I have a 98 subaru impreza outback sport. manual trans, 2.2l engine. It’s been crazy snowy today and I noticed that I did fish tail a few times. Is my rear all wheel drive supposed to be evening that out? My back tires are a more worn than my front tires. All together the car performed well but i was worried about the back sliding out.
AWD might feel a little more stable on the road; it depends on how you drive. Keep in mind that AWD will not keep you from sliding into the ditch, but it can help you get out of the ditch.
That said there are three factors you should consider.
You say you have AWD and you have “back tires are a more worn than my front tires” This is a no-no. You can damage that AWD . You need matched tyres. They all need to have the same circumference. See your owner’s manual for specific instructions.
With any car, you want the best tread on the BACK not the front for the best control and safety. Of course with AWD that should be taken care of by rule #1 for anyone with an AWD.
Winter tyres (not all season) will help a great deal. They also help you stop faster and stay on the road, where AWD can’t help with either.
If it’s icy you’ll slide. it’s how you handle it that counts. Can’t tell from here the degree of cornering, speed in , speed out, nor the type of road condintions. But as an example, my own 06 Ford escape hybrid awd . Two days ago it snowed daytime and a lot melted, then by 6:00 the runoff starts to freeze again and is still snowing. As I round a corner ( a neighborhood 4 way stop ) I purposely made a quick left turn, not a gradual arc, to see just how slippery it is. As the car slides slightly I push ON the gas just a tap and it straighted right out perfectly.
That advice IMO may not work for you as older Subarus behave differently than the newer Escape…esp. w/o traction control.
The older Subarus are capable of putting a lot of torque onto the rear wheels (90%), and according to CU can be a little disconcerting at times when cornering when they loose traction. In my Subie, I enjoyed the rear wheel bias.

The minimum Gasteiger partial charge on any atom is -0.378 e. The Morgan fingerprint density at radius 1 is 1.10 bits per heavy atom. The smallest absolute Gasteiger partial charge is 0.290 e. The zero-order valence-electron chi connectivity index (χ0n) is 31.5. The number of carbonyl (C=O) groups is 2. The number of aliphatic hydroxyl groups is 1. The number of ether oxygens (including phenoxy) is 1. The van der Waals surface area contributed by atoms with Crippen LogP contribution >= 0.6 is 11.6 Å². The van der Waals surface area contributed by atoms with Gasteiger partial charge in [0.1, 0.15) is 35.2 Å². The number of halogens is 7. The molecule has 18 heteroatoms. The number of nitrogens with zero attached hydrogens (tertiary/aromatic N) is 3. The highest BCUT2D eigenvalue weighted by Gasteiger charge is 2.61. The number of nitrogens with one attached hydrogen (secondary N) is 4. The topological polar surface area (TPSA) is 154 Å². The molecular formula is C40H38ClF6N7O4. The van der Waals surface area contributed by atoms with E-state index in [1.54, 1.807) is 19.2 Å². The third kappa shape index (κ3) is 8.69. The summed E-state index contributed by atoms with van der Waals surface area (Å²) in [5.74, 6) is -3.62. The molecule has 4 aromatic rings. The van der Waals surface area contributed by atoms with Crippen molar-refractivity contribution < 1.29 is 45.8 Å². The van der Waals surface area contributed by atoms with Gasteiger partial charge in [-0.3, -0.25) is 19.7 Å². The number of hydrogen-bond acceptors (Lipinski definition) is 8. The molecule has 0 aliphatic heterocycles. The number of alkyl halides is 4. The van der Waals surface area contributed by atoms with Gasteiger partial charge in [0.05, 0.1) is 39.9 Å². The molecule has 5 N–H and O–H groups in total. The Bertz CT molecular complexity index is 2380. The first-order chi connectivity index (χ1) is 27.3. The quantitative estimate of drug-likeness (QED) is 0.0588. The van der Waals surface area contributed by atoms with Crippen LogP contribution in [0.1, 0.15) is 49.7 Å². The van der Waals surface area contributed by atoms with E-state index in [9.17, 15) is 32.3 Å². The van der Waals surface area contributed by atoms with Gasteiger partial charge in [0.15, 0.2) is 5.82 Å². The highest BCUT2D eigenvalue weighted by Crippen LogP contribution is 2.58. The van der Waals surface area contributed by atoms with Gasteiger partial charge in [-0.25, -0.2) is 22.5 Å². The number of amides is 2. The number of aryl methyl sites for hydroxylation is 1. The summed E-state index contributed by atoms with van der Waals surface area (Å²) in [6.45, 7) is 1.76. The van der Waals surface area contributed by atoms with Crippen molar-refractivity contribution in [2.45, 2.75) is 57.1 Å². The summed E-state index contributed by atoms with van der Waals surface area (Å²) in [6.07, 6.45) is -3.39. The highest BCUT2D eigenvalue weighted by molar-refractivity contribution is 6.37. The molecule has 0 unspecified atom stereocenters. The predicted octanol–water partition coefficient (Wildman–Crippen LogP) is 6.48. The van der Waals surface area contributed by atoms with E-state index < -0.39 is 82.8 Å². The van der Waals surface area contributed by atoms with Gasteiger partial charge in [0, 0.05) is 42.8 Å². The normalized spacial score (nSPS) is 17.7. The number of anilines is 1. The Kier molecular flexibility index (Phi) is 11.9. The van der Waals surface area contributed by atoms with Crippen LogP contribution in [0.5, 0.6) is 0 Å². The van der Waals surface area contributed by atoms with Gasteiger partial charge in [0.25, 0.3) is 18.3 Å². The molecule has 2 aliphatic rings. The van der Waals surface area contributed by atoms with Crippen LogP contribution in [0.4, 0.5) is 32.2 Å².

But, I’m sure it it can be made much worse by the poor tread balance. IMO, it may be even more important with both 4 and awd to have properly rotated tires with equal wear. Otherwise, it’s like driving. in your case, on a patch of ice under the rear wheels all the time as far as the drive system is concerned.
With front drive and abs and poor rear tires, cornering and braking would create problems…you have them all of the time. I would suggest you get new tires and rotate them regularly.
Well, you’re always supposed to have the best tires on the rear, not the front, and this is exactly why. AWD cannot create traction where there is none, and worn tires have very little traction, especially on snow or ice.
You can’t expect AWD to compensate for worn tires or other winter conditions. AWD will help you get going, and is a great help in poor weather conditions, but it is not designed to compensate for worn tires or speeds in excess of what is appropriate for the conditions.
If you need new tires you need new tires. If you’re driving too fast for conditions you’re driving too fast for conditions. Subaru’s AWD, which is the best there is, will not save you if your tires are worn out or you’re driving as if you could defy the laws of physics.
Mr. Meehan has summarized things quite well. To his post, I want to add that if you find that you are fish-tailing, you are driving too fast for the road conditions.
Regarding the value of winter tires, I have an Outback H-6 3.0 VDC, which comes with everything that Subaru offers for traction and control–the Variable Torque Distribution AWD system that is superior to the standard Subaru AWD system, plus traction control, plus vehicle stability control–and I still mount a set of 4 Michelin X-Ice tires for the winter. That should give you an idea of how important winter tires are if you are a driver who is interested in maintaining maximum control of your vehicle.